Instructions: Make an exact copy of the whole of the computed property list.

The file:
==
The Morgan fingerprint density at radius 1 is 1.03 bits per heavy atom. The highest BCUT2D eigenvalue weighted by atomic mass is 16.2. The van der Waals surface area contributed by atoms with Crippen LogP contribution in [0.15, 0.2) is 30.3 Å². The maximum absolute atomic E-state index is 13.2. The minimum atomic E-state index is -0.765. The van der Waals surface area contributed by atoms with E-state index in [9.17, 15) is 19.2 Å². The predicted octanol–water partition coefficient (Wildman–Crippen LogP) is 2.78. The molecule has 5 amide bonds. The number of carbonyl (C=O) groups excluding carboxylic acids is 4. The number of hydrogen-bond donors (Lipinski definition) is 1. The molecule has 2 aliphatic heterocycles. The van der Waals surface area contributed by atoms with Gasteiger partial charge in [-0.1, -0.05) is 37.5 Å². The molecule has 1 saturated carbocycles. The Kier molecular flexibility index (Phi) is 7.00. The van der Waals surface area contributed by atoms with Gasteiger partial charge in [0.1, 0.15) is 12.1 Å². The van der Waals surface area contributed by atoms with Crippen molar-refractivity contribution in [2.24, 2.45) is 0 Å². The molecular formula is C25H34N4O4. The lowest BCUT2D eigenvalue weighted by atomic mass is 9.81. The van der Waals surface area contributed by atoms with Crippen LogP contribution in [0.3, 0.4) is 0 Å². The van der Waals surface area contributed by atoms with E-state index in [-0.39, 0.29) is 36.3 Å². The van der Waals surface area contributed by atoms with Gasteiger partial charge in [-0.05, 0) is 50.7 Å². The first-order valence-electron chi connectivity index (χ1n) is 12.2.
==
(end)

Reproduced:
The Morgan fingerprint density at radius 1 is 1.03 bits per heavy atom. The highest BCUT2D eigenvalue weighted by atomic mass is 16.2. The van der Waals surface area contributed by atoms with Crippen LogP contribution in [0.15, 0.2) is 30.3 Å². The maximum absolute atomic E-state index is 13.2. The minimum atomic E-state index is -0.765. The van der Waals surface area contributed by atoms with E-state index in [9.17, 15) is 19.2 Å². The predicted octanol–water partition coefficient (Wildman–Crippen LogP) is 2.78. The molecule has 5 amide bonds. The number of carbonyl (C=O) groups excluding carboxylic acids is 4. The number of hydrogen-bond donors (Lipinski definition) is 1. The molecule has 2 aliphatic heterocycles. The van der Waals surface area contributed by atoms with Gasteiger partial charge in [-0.1, -0.05) is 37.5 Å². The molecule has 1 saturated carbocycles. The Kier molecular flexibility index (Phi) is 7.00. The van der Waals surface area contributed by atoms with Gasteiger partial charge in [0.1, 0.15) is 12.1 Å². The van der Waals surface area contributed by atoms with Crippen molar-refractivity contribution in [2.24, 2.45) is 0 Å². The molecular formula is C25H34N4O4. The lowest BCUT2D eigenvalue weighted by atomic mass is 9.81. The van der Waals surface area contributed by atoms with Crippen LogP contribution in [0.3, 0.4) is 0 Å². The van der Waals surface area contributed by atoms with E-state index in [-0.39, 0.29) is 36.3 Å². The van der Waals surface area contributed by atoms with Gasteiger partial charge in [-0.05, 0) is 50.7 Å². The first-order valence-electron chi connectivity index (χ1n) is 12.2.